Introduction to Figurative Language
Lesson 3 of 17
Objective: Students will be able to identify and analyze figurative language and word choice by reading and analyzing Emerson's "Self-Reliance."
We start today by reviewing our previous lesson. I ask students to list the key ideas we encountered in our first reading of "Self-Reliance."
Students are able to quickly recall the text, likely thanks to their extensive notes from our class discussion.
"Rely on yourself." Yes, good use of the title.
"Trust your own thoughts like great thinkers do." Yes, where did that come from?
"Paragraph one, where he talks about how we ignore our thoughts because they are our own." Yes!
We're in good shape and ready for more reading.
We continue our reading using the same read-write-share strategy referenced here. As on our previous day, we only work with a few paragraphs, moving slowly to avoid frustration. Students again struggle with vocabulary, but our rounds of discussion help us achieve understanding. I see students scribbling extra notes in their text margins, a good strategy which will help them in future analysis.
Our daily limit of reading reached, we shift over to skill study for the day. I introduce the target, explaining that the reading for information and reading literature standards are very similar. The CCSS ask students to understand word meaning even when figurative language and secondary meanings are used, and students should be able to explain how word choice impacts tone and meaning.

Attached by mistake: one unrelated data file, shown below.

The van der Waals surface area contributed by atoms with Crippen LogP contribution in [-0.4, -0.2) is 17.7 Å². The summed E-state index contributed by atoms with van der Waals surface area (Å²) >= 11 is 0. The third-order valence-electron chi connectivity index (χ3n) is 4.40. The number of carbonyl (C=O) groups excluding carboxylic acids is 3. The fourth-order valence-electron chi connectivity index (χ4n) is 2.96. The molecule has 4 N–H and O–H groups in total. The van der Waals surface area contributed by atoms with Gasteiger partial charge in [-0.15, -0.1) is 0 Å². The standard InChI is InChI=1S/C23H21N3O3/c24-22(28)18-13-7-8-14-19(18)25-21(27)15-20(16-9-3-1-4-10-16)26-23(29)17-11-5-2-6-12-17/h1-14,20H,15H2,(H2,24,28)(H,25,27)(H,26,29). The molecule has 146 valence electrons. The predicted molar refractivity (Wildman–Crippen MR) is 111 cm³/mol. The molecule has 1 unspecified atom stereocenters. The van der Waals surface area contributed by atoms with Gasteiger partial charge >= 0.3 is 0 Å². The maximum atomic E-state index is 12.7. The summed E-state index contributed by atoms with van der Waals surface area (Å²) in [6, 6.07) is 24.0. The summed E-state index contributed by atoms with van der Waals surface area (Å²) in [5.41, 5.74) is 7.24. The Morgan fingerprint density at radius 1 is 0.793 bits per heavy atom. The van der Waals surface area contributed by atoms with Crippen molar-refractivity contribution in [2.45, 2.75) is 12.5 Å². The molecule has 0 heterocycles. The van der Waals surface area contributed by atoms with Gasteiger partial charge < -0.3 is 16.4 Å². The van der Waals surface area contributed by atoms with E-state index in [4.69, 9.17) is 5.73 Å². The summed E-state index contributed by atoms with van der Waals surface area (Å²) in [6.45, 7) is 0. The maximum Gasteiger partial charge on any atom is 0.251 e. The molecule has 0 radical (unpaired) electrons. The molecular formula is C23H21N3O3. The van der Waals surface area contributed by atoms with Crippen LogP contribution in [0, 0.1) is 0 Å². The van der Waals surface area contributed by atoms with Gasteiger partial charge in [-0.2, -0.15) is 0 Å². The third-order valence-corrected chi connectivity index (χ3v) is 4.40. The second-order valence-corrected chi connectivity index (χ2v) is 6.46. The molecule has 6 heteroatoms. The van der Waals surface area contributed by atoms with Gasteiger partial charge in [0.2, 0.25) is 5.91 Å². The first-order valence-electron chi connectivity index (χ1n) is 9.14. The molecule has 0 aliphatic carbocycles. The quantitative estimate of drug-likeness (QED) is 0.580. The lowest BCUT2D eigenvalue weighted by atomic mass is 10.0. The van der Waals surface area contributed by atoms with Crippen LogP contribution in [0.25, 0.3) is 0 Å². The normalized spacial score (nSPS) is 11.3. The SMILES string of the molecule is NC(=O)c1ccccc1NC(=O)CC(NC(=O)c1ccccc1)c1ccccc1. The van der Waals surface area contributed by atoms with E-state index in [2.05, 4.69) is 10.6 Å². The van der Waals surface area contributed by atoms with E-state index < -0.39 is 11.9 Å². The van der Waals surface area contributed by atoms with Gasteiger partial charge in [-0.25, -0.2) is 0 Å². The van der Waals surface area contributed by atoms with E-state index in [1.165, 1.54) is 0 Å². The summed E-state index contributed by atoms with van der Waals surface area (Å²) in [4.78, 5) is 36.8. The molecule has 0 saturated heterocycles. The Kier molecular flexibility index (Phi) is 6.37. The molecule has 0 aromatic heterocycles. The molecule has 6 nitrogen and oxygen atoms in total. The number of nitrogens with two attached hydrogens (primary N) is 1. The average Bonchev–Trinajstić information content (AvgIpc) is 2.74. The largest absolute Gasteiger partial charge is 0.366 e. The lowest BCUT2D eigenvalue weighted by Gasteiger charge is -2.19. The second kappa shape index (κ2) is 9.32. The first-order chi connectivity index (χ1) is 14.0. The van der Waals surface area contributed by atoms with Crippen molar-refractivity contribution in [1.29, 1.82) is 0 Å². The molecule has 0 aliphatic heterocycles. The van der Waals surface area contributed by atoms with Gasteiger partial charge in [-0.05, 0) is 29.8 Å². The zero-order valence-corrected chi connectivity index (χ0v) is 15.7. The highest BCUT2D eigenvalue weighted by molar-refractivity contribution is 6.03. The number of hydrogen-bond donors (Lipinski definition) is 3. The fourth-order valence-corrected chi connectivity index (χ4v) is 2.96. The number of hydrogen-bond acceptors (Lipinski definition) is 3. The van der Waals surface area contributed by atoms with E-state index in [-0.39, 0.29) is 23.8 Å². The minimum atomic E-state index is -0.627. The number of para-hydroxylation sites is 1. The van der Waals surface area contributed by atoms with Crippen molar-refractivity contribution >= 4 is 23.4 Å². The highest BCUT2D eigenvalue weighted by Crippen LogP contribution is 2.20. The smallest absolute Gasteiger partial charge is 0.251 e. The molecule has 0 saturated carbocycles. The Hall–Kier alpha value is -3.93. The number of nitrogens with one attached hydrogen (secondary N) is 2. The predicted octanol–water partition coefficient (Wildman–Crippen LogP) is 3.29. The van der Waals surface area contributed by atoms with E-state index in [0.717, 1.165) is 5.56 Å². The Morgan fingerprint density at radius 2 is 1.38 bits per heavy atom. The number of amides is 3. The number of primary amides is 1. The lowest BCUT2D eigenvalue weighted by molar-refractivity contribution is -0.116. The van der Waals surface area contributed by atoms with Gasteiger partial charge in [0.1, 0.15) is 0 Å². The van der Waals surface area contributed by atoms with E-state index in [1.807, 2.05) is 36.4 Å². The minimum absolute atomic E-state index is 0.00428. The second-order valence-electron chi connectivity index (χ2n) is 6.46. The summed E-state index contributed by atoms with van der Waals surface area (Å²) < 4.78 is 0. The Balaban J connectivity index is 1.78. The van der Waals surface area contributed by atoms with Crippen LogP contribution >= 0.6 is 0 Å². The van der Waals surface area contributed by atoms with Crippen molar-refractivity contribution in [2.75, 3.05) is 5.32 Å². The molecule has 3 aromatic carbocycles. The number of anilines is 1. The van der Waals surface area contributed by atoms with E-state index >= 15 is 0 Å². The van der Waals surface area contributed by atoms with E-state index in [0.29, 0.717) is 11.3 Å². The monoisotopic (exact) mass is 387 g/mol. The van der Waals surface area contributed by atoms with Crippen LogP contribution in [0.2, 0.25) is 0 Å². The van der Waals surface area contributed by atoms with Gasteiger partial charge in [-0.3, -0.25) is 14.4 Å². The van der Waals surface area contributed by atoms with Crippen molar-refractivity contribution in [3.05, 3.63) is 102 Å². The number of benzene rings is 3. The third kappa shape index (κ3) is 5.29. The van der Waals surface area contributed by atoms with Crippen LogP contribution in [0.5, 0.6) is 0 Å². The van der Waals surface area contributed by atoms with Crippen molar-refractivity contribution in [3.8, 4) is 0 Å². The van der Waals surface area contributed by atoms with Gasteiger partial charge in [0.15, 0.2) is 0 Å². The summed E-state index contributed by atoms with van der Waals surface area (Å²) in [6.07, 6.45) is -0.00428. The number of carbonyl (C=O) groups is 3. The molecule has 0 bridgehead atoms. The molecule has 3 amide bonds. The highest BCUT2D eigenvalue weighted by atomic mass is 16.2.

Tone causes some confusion in the class; what is it? I explain that tone is like the mood or emotion of the piece. Is it harsh toward the subject? Does it create anger in us as readers? Or does it create a sense of peace and contentment? Words have the power to do this. Heads nod.
Since we are already analyzing word choice in our discussions, looking up word meanings and considering the overall meaning of the paragraphs we read, we focus today on figurative language. We review key tricks I know they will encounter in our transcendental texts, and I offer examples and ask for more examples of each. Students studied figurative language extensively in their previous English class, so review is smooth.
To end our day, we begin to apply the skill to our reading. I ask students to identify one figurative language trick in what we have read from Emerson so far. After 3 minutes to search, I call on students to share what they found. Students are able to identify figurative language in the text but struggle to apply the correct terms, mislabeling, for example, personification as metaphor.
More practice will be needed.